another instance that i can think of is incalcating core values such as benevolence and sacrifice within the society, in which today we are unbelievably selfish to even sacrifice our seats on the buses and mrt to pragnent ladies and old folks and children, such that these values become core guiding values. without such values a society will never give true and grave importance to redistribution of wealth in society.

    now there are many other values,attitudes, norms that we hold to be norms, perceptions, idiosyncracies, biases etc. that we need to adopt instead of the ones we are adopting currently, should we decide to change our central focus to economic development. that is the paradigm shift in mindset that i was highlighting. now in today’s age and time, we cannot be sticking to one brand of mindsets i.e. neo-liberal,neo-classical, socialist, etc. instead its better to look at the issue that the society wants to tackle, understand the prevailing conditions and social and environmental contexts and adopt the appropriate shift for that issue but at the same time making sure its consistent with the other shifts.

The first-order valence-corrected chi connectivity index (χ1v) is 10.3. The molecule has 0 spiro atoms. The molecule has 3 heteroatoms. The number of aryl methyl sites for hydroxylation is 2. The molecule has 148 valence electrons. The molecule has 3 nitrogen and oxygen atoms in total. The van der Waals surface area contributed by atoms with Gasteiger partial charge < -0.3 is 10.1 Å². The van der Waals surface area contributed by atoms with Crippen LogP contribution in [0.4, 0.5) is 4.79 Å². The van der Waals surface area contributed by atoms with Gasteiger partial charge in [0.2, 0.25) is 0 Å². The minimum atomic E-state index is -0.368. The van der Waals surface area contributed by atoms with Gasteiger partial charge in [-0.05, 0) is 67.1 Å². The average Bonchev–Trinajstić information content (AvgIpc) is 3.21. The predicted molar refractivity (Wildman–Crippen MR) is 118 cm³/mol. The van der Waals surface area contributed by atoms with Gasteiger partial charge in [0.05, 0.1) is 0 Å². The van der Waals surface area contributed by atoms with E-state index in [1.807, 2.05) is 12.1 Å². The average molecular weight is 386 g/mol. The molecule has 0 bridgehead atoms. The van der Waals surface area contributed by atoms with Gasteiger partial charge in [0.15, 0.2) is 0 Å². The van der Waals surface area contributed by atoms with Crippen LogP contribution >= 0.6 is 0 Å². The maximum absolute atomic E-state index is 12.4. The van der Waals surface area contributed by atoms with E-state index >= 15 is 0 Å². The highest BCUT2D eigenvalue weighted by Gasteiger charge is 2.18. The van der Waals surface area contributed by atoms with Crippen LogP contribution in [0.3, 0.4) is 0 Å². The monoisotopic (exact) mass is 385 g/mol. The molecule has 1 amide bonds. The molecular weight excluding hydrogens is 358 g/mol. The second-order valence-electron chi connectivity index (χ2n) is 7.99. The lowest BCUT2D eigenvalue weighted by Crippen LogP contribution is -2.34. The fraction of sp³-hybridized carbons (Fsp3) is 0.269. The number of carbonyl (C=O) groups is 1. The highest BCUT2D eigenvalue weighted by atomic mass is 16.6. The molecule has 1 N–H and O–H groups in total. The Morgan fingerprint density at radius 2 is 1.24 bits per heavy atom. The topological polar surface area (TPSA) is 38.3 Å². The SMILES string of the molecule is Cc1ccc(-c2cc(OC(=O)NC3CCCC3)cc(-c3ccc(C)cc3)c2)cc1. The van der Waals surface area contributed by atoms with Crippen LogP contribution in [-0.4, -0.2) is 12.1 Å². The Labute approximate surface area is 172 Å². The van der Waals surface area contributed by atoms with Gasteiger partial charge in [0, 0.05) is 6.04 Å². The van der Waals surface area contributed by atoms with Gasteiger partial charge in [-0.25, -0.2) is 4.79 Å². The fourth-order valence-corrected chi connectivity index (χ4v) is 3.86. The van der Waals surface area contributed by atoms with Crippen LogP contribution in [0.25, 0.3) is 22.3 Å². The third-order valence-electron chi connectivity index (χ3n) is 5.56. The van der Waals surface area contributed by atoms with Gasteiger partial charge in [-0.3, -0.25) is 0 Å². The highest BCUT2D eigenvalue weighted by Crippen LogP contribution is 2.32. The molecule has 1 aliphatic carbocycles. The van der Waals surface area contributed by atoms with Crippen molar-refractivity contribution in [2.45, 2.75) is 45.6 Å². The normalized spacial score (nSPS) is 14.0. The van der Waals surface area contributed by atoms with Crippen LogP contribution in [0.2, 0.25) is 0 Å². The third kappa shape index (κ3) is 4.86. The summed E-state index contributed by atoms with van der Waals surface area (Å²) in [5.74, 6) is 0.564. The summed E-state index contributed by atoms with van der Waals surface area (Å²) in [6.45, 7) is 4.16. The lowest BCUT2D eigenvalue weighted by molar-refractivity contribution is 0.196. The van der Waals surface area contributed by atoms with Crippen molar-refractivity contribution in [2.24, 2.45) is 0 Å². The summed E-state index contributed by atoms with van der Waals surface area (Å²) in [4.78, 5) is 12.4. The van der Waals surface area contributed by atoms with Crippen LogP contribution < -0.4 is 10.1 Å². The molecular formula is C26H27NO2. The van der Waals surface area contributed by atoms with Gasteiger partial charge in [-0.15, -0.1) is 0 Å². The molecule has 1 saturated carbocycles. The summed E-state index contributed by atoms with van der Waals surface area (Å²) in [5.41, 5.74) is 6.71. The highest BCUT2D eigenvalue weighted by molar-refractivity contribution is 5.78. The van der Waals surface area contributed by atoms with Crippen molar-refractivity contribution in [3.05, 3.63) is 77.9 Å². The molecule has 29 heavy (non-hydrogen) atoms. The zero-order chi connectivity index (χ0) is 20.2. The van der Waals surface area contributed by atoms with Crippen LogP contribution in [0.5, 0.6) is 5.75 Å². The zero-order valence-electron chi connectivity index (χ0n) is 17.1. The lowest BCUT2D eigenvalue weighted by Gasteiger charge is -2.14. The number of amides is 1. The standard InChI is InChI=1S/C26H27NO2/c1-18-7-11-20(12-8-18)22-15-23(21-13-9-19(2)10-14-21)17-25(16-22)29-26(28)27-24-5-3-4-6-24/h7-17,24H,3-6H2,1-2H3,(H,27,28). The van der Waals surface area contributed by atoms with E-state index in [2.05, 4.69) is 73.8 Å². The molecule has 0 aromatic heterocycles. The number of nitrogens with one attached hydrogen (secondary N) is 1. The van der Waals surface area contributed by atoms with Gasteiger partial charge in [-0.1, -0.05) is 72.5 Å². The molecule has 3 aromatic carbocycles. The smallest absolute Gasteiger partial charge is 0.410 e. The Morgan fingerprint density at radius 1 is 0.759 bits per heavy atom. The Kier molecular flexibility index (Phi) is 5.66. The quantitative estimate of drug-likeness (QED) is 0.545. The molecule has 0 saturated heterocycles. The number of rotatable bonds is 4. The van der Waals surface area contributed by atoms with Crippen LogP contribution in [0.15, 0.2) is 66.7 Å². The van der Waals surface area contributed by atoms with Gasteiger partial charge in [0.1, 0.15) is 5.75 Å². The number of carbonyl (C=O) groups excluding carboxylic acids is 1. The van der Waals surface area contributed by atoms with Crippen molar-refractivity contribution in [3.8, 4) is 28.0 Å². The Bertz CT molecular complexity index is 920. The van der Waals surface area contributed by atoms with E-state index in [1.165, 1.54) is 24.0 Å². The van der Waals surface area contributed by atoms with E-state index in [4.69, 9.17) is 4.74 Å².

13. Ben said

    Hi Mr Reed,

    Thanks for replying. It cleared many doubts that I had before and allowed me to understand the basic fundamental premise of where you are coming from.

    Some personal inputs:

    By radical (paradigm shift) I mean a radical re-conception of what we perceive around us. It’s an issue that cannot be debated on a purely economic level, as it involves social relations between people, politics and perhaps the fundamental nature of the person and society. I’m not for sticking to the current paradigm by the way. To pursue a mindset of economic development will just be to replace a dominant mindset with another. I do not think its the case.